STP anticipates repairs will be complete by April, when Bertha would be able to continue excavations for the first time in 16 months.

“The uncertainty is how long [repairs are] going to take, because we’re really attempting to do something here that hasn’t been done before,” Dixon said.

The decision to move forward on the tunnel came after a decade-long political fight. The state Department of Transportation initially decided, in 2004, to build a conventional “cut and cover” tunnel — digging a tunnel from above, like the Big Dig. Voters rejected that option three years later, along with another option to rebuild an elevated structure. Local and state officials chose the only remaining option, the bored tunnel, in 2009. That year, the legislature authorized $2.8 billion for the project.

Opponents, including some environmental activists, a few members of the city council, former one-term Mayor Mike McGinn — who lost his job to Murray in 2013 — and The Stranger, Seattle’s alternative weekly newspaper, have kept up a constant drumbeat of criticism ever since.

With costs spiraling as delays mount, some on the city council are nervous that Seattle could be stuck with the bill. And with Bertha sleeping, some tunnel opponents are reminding supporters of their pessimistic predictions.

“I think we’re at a point today looking forward where people need to be asking, okay, we’ve sunk a lot of money into this. If we get to a point where the contractor isn’t willing to sink any more money in, where do we go from there?” said city councilman Michael O’Brien, who opposed the tunnel when it first came up. “I hear a lot of frustration from folks that they’re not seeing elected officials step up and own up.”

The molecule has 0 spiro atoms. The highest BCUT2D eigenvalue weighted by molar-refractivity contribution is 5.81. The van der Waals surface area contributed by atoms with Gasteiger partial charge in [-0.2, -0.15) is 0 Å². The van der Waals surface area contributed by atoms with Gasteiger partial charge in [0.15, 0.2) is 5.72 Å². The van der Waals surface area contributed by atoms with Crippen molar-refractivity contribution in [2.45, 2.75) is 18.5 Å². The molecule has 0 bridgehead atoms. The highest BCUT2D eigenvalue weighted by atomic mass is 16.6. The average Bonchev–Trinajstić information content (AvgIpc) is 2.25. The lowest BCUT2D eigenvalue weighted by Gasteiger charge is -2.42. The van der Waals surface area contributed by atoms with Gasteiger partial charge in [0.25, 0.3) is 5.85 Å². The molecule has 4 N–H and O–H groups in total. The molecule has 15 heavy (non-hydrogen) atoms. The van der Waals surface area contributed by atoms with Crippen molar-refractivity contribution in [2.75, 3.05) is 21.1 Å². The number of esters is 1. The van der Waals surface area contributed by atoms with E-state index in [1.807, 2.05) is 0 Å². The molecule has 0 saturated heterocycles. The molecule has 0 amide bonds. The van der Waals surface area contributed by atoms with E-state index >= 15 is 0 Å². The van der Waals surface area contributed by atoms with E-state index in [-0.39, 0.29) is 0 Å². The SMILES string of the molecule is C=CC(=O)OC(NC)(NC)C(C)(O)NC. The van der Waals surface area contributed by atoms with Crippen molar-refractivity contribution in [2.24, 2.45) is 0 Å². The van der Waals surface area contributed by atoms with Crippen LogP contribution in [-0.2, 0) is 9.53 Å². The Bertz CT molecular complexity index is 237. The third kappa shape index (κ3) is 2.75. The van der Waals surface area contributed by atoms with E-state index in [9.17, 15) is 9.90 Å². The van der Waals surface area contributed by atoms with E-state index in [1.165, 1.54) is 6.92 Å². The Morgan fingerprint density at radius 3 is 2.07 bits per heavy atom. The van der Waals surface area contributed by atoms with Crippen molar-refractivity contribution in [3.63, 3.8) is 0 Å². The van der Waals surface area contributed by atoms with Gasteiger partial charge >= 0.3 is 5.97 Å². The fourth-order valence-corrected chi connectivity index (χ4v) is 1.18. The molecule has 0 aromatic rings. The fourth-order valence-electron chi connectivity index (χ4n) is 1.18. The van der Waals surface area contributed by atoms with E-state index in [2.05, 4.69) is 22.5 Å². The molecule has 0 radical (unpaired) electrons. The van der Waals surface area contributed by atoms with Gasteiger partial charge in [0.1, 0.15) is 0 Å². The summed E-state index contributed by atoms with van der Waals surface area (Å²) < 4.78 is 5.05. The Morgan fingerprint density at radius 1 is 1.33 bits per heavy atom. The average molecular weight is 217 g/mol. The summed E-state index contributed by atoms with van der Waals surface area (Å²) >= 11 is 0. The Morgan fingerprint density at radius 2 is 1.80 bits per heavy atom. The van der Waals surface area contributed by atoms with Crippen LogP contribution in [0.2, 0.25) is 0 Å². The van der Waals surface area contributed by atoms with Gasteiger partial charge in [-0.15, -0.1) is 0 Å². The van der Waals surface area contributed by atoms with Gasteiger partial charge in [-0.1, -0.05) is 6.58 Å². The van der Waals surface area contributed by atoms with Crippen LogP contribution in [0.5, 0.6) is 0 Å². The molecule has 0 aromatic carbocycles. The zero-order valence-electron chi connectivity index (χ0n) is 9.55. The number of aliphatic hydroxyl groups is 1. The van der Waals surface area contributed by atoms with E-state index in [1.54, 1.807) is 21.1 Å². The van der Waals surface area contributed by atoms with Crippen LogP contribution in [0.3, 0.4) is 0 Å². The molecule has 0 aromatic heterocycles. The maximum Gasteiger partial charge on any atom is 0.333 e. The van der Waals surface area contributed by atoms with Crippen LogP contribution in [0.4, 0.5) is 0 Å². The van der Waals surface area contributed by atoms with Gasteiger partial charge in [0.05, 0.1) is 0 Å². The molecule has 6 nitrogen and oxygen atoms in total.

Other observers already see signs that the Department of Transportation and the Seattle Tunnel Partners are preparing for lawsuits that are all but inevitable. The DOT is rigorously documenting every detail of the delay and the settling around Pioneer Square on its Web site. On a recent afternoon, survey crews were inspecting the area that had settled, and several blocks north, closer to Seattle’s downtown core.

Elected officials repeatedly invoke public safety concerns, which some observers say could indemnify the state against massive cost overruns in a legal case, should the tunnel be mothballed.

“It may be something that it will take some lawyers to figure out,” Godden said.

While Bertha remains dormant, STP has hastened construction of other parts of the project, like entrance and exit portals on each side, to compress the calendar as much as possible. WSDOT Secretary Lynn Peterson said this month the project is 70 percent complete, even though the boring machine has more than 8,000 feet to go. Matt Preedy, deputy administrator of the Alaskan Way Viaduct Replacement Program at the Washington State Department of Transportation, said that included segments that will eventually be placed within the length of the tunnel yet to be drilled.

But that isn’t what an increasingly frustrated public wants to hear. It “completely missed the mark from what I think the reality is, and what I think the public feels the reality is,” O’Brien said. “They may have spent 70 percent of the money.”

And until Bertha revs back to life, even STP’s August 2017 estimate is just a guess, based on assumptions that everything goes well in the future — something that hasn’t happened so far.

“Until the machine is underway and tested, the schedule should be expected to be dynamic, and since that repair work could take less time, it could take more time, we’re not in a position where we can say with any certainty how long that would take,” Preedy said.

The delay has given new life to criticism from tunnel opponents, some of whom are once again suggesting the state should abandon the project instead of throwing more good money after bad.

“If you’re a local tunnel supporter, this is a good time to be on vacation,” O’Brien said.